Wednesday, April 16, 2014

Euphoric euphonium

Acclaimed musician performs for small crowd

During his visit to Liberty University, Dr. David Stern performed a euphonium and trombone recital to a small crowd in the Oldham Recital Auditorium on Monday, Feb. 27.

Sweet music — Musician David Stern visited Liberty, Feb. 27 for a private concert. Photo provided

Dr. Kevin Chiarizzio, an associate professor of brass and music education at Liberty, introduced Stern as a personal longtime friend and fellow musician.

Stern is the current director of Instrumental Activities at Anderson University in South Carolina.

He earned his doctorate in Fine Arts and Masters in Performance from Texas Tech University and his Bachelor of Music Education from the University of Colorado.

Stern teaches tuba, trumpet, euphonium and trombone.

He began his music career in the fifth grade and attributes his introduction to brass to one woman.

“Marcie Brown. In the fifth grade I wanted to play music but had an overbite, and she grabbed my chin and said, ‘Come back in three hours. You’re going to play baritone.’ I didn’t know what a baritone even was, but I came back three hours later and it was by the grace of God that he put me in brass,” Stern said.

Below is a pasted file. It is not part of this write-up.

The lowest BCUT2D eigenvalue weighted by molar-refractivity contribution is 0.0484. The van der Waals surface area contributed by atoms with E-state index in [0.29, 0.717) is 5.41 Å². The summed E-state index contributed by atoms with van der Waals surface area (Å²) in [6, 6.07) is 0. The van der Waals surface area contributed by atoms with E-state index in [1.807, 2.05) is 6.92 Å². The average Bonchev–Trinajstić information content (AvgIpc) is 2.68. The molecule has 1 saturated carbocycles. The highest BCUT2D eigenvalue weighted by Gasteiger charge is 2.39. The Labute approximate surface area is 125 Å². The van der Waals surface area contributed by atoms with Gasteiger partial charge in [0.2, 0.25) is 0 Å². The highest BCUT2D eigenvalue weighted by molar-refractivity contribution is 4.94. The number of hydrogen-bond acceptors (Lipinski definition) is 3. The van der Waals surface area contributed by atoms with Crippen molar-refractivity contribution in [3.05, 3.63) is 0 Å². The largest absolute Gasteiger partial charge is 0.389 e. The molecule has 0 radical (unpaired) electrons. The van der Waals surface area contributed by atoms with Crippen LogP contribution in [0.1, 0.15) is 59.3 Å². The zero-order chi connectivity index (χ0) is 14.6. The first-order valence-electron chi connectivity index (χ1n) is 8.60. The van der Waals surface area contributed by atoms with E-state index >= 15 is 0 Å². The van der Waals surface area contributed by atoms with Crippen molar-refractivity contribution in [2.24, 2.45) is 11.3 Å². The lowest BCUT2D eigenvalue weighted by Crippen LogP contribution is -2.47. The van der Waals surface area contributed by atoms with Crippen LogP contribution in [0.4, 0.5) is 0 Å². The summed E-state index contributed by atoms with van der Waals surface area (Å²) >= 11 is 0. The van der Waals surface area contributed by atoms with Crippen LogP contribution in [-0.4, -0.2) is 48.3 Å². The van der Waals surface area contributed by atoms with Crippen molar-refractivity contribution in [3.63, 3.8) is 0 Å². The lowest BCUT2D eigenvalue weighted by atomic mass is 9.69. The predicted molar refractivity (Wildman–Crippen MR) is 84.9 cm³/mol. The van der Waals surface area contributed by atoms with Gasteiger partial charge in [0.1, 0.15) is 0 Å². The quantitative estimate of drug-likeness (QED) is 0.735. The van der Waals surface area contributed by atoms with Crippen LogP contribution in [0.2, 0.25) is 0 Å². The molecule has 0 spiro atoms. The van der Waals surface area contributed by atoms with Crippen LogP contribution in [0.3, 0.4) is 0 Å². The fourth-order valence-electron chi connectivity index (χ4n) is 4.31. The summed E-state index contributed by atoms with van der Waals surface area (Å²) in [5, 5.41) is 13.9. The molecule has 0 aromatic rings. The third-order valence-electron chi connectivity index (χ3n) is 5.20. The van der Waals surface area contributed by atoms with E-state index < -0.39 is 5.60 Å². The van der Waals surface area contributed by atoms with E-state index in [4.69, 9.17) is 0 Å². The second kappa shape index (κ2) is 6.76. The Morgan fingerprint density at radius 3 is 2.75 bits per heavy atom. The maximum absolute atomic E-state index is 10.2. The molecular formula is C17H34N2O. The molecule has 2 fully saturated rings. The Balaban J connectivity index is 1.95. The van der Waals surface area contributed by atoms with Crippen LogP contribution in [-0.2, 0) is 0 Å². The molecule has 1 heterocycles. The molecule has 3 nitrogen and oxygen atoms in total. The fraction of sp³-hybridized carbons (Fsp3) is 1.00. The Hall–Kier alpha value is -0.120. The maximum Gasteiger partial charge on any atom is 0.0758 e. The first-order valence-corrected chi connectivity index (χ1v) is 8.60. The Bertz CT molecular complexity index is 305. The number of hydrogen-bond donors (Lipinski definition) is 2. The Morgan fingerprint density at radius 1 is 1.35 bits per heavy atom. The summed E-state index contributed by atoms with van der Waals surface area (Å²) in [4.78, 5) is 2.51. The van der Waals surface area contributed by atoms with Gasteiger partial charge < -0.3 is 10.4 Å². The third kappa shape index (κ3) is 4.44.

The evening began with friendly banter between Stern and Dr. Samuel Wellman, who is a professor of music, piano and composition at Liberty.

Stern played euphonium for the first three pieces of the evening and was later accompanied by Chiarizzio for the fourth piece in a trombone duet.

Elena Roussanova-Lucas, who married one of Stern’s trombone teachers, composed the second piece, Fantasy for Euphonium and Piano, on commission from Stern. Before playing, Stern described the sounds of the first movement feeling like walking around Moscow.

The third piece was Vinicio A. Meza’s Retratos, which means “pictures” in Spanish. Stern asked the crowd to envision a traditional Spanish bullfight as he played the piece.

By the fourth movement of Retratos, Stern played a Spanish Blues melody and informed the crowd of how unusual blues tunes were for the euphonium.

“I’d like to say I’m the first euphonium player to play blues, but I can’t. I probably won’t be the last either,” Stern said.

David Wilborne’s Southern Jazz Duets was the last piece of the night. It was a trombone duet played with Chiarizzio that was full of New Orleans flavor.

Many audience members were music students and their guests.

“I already graduated, but I came with my husband who is a student, and my favorite part was the jazz duets,” Eliza Mobley said.

Another student was pleasantly surprised at the sound of the euphonium.

“My favorite piece was definitely Fantasy for Euphomium and Piano. But I also enjoyed Retratos as well. I was surprised at how the euphonium had such a wide range,” Jordan Schultz said.

The recital ended with applause from a warm and receptive audience, and Stern stayed for a few minutes afterward for questions.

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